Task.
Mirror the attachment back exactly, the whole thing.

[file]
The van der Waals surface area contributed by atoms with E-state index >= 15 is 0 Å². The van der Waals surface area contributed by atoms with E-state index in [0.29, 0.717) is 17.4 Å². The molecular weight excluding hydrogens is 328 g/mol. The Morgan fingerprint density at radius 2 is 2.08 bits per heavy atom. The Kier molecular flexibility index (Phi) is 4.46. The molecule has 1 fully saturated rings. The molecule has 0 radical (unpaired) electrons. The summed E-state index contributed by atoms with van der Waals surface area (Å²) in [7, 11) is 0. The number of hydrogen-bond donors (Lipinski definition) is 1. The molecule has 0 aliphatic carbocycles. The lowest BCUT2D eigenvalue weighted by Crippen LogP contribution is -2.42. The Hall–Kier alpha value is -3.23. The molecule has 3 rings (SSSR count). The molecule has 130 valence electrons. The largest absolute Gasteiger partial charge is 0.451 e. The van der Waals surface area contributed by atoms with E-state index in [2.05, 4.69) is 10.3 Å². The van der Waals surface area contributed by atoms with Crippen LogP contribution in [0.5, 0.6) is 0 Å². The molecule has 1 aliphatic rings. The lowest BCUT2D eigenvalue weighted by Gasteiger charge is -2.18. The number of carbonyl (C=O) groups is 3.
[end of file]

The van der Waals surface area contributed by atoms with E-state index >= 15 is 0 Å². The van der Waals surface area contributed by atoms with E-state index in [0.29, 0.717) is 17.4 Å². The molecular weight excluding hydrogens is 328 g/mol. The Morgan fingerprint density at radius 2 is 2.08 bits per heavy atom. The Kier molecular flexibility index (Phi) is 4.46. The molecule has 1 fully saturated rings. The molecule has 0 radical (unpaired) electrons. The summed E-state index contributed by atoms with van der Waals surface area (Å²) in [7, 11) is 0. The number of hydrogen-bond donors (Lipinski definition) is 1. The molecule has 0 aliphatic carbocycles. The lowest BCUT2D eigenvalue weighted by Crippen LogP contribution is -2.42. The Hall–Kier alpha value is -3.23. The molecule has 3 rings (SSSR count). The molecule has 130 valence electrons. The largest absolute Gasteiger partial charge is 0.451 e. The van der Waals surface area contributed by atoms with E-state index in [2.05, 4.69) is 10.3 Å². The van der Waals surface area contributed by atoms with Crippen LogP contribution in [0.5, 0.6) is 0 Å². The molecule has 1 aliphatic rings. The lowest BCUT2D eigenvalue weighted by Gasteiger charge is -2.18. The number of carbonyl (C=O) groups is 3.